Video Game Review: Tokyo 42
As of a couple weeks ago we’d never heard of Tokyo 42, but after catching a glimpse of its eye-popping trailer on YouTube we knew we had to try it — and after spending many hours exploring its stylized world, we’re glad we did. Mostly…
There are some significant problems in how Tokyo 42 plays, but only in certain scenarios. For large sections of the game you’ll have the option to move methodically, killing from the shadows and plotting out your next move(s). These handle beautifully, and the thrill of clearing out a stronghold teeming with guards using only a sword is palpable.
Unfortunately, the same cannot be said when the bullets start flying hot and heavy. It’s here that the game’s targeting betrays you, usually by virtue of not properly firing at the right height — in other words, bullets that should hit end up sailing harmlessly over your enemies’ heads. Doubling down on the issue, it also seems like projectiles that should miss you find their mark.
It’s frustrating because it seems like those moments are built for tight twin-stick shooter mechanics, but they never feel that way, even when everyone is on level ground. Aiming at distance requires you to click the right stick, which makes your character stop and exposes you completely. Also, activities like sniping are undercut by enemies that react while the first bullet is still in flight.
Despite those struggles, we were eventually able to tackle the action sequences. The parkour and bike riding, however, we found exponentially more difficult. It’s worse on the bike, which just doesn’t handle well at all, but both methods of fast travel require constant adjusting of the game’s camera by cycling through eight 45-degree increments.
It’s not just awkward on the controller, either. It’s also awkward to adjust what you’re doing on the fly in your mind as changing the camera’s viewpoint requires you to change the directional input as well. We’re sure there are people out there that’ll adjust better than we did, but it’s hard to imagine control difficulty won’t be atop everyone’s list of issues with the game.
Unquestionably it was Tokyo 42‘s gorgeous cityscape that brought us in. The slick neon-infused Tokyo of the future, all done in crisp, clean lines and a dizzying array of colours is a sight to behold. It’s not hard to see Blade Runner‘s influence (right down to your overcoat), and it’s such an inviting creation that you’re likely to spend plenty of time idly rotating the camera to check everything out.
There’s a price to be paid for all wonderful architecture, though, and it comes in the form of said camera rotation. The Fez-like mechanic requires you to spin things at set angles, and at times it can make finding a path more difficult than it should be, along with the aforementioned problems in rapid movement that stem from the need to constantly shift perspective.
Tokyo 42 brings the heat on the soundtrack front as well, pumping out frantic up-tempo synth and mixing it with plenty of mellow tunes. There is a number of highlights from Beat Vince, and his efforts keep the game’s presentation at the highest level. It’s so good.
Framed for a murder you didn’t commit, your only recourse is to clear your name by going out and actually killing people until you can draw out the assassin that framed you. Don’t overthink it. The story is played for yucks with its black humour, and, as luck would have it, nobody actually dies anyway since the ubiquitous “Nano-meds” bring everybody back to life (moral crisis averted, yay!).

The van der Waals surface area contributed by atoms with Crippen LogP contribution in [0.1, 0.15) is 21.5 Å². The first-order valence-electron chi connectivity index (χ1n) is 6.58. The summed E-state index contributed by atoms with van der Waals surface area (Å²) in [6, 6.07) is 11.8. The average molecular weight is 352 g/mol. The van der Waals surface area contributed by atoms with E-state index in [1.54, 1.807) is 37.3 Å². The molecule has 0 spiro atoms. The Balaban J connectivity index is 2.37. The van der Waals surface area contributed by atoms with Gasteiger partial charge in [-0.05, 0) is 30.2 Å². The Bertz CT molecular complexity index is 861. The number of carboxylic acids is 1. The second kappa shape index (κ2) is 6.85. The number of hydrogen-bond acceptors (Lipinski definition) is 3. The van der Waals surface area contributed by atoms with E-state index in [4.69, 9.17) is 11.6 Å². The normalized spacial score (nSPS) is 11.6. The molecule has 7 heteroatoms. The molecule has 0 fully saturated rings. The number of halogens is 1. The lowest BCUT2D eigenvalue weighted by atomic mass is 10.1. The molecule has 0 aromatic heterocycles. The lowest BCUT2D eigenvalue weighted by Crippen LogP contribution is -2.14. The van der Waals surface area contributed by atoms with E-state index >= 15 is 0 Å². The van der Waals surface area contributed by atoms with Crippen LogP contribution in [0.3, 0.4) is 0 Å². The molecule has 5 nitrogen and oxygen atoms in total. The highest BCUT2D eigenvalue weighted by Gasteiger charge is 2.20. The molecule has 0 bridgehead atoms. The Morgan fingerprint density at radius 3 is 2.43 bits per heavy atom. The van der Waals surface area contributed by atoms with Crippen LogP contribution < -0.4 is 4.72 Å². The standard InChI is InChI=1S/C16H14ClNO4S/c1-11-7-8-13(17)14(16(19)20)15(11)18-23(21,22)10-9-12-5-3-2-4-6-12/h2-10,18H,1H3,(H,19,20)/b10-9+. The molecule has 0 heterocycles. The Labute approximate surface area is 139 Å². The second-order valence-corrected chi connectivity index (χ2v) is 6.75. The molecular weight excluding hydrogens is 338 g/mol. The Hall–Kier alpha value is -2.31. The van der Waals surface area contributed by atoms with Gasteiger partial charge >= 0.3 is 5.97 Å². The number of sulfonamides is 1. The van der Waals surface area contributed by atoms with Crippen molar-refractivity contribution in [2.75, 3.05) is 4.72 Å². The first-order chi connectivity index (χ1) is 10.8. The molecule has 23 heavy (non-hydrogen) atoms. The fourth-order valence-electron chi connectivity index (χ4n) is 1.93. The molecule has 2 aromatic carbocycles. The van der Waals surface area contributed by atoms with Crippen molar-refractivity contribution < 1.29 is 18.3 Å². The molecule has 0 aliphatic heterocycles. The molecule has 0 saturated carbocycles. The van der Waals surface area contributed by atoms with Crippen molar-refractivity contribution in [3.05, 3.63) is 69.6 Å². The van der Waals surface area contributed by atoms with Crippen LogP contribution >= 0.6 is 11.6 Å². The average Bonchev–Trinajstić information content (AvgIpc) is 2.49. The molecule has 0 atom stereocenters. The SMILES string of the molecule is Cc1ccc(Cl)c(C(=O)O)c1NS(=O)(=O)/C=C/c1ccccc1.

Tokyo 42 tells its story, such as it is, through a series of primary and side missions. Successfully complete one and you’ll earn money and/or reputation points, which serve as a gatekeeper to progression by keeping areas and missions off limits until you acquire enough of a rep. This ensures that you’ll take on at least some of the secondary activities rather than blitz through the game.
There’s some GTA vibes to be found here, though the cops only seem to show up if you kill a bunch of civilians — an activity for which there’s no reward. Roving gangs of baddies don’t actively engage, either, leaving the randomly deployed Nemesis as the lone hunter. It’s a fine concept, but the Nemesis tends to show up at the worst times and kill you in the cheapest ways (e.g., off-screen explosives).
As noted, stealth will be your best friend for much of Tokyo 42, and the stealth interface, while highly simplistic (guards won’t notice dead bodies right next to them) is consistent and reasonable for what the game asks of you. Should you be spotted, you can actually change your appearance on the fly provided you have your battery charged.
Beyond the missions, you’ll have the opportunity to track down a number of collectibles, clear out guard outposts and look for strange events happening in the city. It’s a fun little incentive to stumble around the city, which is one of the game’s highlights.
While most of these activities and missions are fun to accomplish, the spectre of shaky controls hangs over everything, and there are sure to be times when all of the available tasks require you to fight those controls to advance to something better. We were guilty of a few rage quits as a result, but the good news is you only have to finish any given mission once, and none of them are that long.
It’s worth noting that there is also a multiplayer component for anyone looking to match combat skills online. It’s decent fun but offers just five maps and doesn’t feel tailored for long-term use.
When Tokyo 42 keeps to the shadows it’s a great experience elevated by a tremendous presentation, but its imprecise shooting and rapid movement elements drag things down.